Doehring: Yes. Sometimes you’ll see people who get low platelets beyond a certain threshold where maybe their gums will start bleeding when they brush their teeth or you can get that rash on your skin because you have bleeding capillaries in your skin–that’s what that rash is. Your platelets are there all the time. They are on standby ready to stop bleeding by forming a clot and when they get too low you can start to see those spontaneous manifestations of low platelets. 

Gillis: You mention these rashes…and I was reading about one case where a woman wasn’t sure what was going on and she saw bruising. Is that something we could see with this?

Doehring: That’s part of it as well. Easy bruising, bleeding gums and this petechiae rash–those are some of the ways that you would see this manifest itself spontaneously. But with a lot of patients with a low platelet count it doesn’t cause any type of manifestation that you can see. So, a lot of times you’ll detect it on blood testing particularly for patients who are sicker and in the hospital–it would be more common for them than for people who don’t have a severe illness.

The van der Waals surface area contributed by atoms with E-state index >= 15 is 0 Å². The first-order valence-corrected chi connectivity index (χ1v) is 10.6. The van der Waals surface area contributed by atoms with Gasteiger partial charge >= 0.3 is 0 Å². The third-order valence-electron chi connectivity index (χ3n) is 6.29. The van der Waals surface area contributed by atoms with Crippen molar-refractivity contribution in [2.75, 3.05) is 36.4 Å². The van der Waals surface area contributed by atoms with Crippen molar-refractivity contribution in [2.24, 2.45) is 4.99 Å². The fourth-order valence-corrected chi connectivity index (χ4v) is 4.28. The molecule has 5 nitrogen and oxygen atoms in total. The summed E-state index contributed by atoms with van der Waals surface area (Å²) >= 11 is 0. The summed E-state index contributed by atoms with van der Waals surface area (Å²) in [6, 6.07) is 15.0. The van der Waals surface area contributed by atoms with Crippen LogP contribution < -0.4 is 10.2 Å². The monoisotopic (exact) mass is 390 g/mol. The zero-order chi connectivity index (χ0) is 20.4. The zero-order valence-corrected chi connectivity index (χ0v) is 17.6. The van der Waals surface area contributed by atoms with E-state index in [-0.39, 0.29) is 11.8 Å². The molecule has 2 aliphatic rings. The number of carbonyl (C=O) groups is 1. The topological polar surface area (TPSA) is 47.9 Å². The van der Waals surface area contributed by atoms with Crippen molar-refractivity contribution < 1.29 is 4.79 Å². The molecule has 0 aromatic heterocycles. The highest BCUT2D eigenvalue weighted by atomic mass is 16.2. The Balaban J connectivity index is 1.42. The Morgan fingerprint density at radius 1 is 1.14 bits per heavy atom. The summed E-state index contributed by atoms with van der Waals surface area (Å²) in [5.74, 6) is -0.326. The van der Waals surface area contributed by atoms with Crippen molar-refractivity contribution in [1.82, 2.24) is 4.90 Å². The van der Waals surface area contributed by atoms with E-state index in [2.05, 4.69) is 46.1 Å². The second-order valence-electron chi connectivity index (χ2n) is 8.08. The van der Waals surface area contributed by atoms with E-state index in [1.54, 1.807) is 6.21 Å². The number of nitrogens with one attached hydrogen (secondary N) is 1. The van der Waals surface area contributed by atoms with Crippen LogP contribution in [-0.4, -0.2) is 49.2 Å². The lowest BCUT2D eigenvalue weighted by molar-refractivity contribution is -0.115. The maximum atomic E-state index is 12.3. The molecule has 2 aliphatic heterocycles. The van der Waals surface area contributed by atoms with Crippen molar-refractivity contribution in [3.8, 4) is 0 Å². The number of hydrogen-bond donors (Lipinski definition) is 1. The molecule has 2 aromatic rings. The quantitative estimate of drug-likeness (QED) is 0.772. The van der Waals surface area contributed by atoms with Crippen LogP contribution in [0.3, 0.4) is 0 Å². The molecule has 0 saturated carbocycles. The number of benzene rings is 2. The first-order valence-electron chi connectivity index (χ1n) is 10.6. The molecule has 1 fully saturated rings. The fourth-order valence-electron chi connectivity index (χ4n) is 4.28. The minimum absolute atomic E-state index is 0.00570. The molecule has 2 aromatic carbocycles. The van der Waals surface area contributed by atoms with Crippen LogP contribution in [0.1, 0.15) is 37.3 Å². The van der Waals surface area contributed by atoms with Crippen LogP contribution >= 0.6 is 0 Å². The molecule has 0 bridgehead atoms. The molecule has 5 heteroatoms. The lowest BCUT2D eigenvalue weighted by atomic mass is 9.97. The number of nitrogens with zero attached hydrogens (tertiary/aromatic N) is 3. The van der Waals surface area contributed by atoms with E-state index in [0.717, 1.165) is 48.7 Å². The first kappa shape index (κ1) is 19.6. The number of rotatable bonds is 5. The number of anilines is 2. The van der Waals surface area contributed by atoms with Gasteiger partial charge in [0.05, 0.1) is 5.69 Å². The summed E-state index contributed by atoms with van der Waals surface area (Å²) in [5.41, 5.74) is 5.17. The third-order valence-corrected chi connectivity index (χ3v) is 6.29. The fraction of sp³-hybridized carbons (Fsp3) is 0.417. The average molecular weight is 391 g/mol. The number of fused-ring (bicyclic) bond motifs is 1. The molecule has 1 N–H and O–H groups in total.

Gillis: So, is this something that could have been an issue beforehand and is unrelated to the vaccine? And what are your thoughts on the link between the vaccine and this blood disorder?

Doehring: Anything that can trigger your immune system to react whether it’s a vaccine or an actual virus and certainly any number of viruses can provoke this same type of reaction in your body–it’s certainly something that is seen–but, again, it’s not really common. We don’t see it very often and again, thankfully, in these limited cases that we’re seeing it’s pretty rare especially that it would become anything worrisome or clinically significant. 

Gillis: Okay. We’re not necessarily sure whether this is permanent or transient. Or, you’re saying it just might be temporary. 

Doehring: Typically it is temporary and can be treated with steroids and then sometimes if the risk of bleeding increases you can give platelet transfusions. But again those are really rare and only for patients who are really sick and needing to be hospitalized.